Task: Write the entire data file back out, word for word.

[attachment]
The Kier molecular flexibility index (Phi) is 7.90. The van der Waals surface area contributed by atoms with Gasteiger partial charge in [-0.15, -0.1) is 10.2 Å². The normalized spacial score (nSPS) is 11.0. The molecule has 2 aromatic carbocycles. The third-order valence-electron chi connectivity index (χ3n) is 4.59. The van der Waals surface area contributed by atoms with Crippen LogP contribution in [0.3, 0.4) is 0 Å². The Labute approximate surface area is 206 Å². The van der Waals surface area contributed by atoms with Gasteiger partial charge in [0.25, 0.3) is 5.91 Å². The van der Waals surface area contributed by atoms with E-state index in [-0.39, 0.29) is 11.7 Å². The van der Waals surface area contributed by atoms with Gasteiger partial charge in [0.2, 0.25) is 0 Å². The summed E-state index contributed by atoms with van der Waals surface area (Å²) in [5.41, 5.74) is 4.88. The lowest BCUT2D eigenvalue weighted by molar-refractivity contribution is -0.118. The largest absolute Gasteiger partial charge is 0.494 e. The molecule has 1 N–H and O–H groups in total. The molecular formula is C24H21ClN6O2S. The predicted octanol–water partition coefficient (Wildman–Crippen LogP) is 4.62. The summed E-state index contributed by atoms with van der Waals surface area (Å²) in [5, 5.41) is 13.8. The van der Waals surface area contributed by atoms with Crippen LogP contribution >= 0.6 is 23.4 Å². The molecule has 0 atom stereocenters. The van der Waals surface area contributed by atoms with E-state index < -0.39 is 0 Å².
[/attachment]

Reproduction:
The Kier molecular flexibility index (Phi) is 7.90. The van der Waals surface area contributed by atoms with Gasteiger partial charge in [-0.15, -0.1) is 10.2 Å². The normalized spacial score (nSPS) is 11.0. The molecule has 2 aromatic carbocycles. The third-order valence-electron chi connectivity index (χ3n) is 4.59. The van der Waals surface area contributed by atoms with Crippen LogP contribution in [0.3, 0.4) is 0 Å². The Labute approximate surface area is 206 Å². The van der Waals surface area contributed by atoms with Gasteiger partial charge in [0.25, 0.3) is 5.91 Å². The van der Waals surface area contributed by atoms with E-state index in [-0.39, 0.29) is 11.7 Å². The van der Waals surface area contributed by atoms with Gasteiger partial charge in [0.2, 0.25) is 0 Å². The summed E-state index contributed by atoms with van der Waals surface area (Å²) in [5.41, 5.74) is 4.88. The lowest BCUT2D eigenvalue weighted by molar-refractivity contribution is -0.118. The largest absolute Gasteiger partial charge is 0.494 e. The molecule has 1 N–H and O–H groups in total. The molecular formula is C24H21ClN6O2S. The predicted octanol–water partition coefficient (Wildman–Crippen LogP) is 4.62. The summed E-state index contributed by atoms with van der Waals surface area (Å²) in [5, 5.41) is 13.8. The van der Waals surface area contributed by atoms with Crippen LogP contribution >= 0.6 is 23.4 Å². The molecule has 0 atom stereocenters. The van der Waals surface area contributed by atoms with E-state index < -0.39 is 0 Å².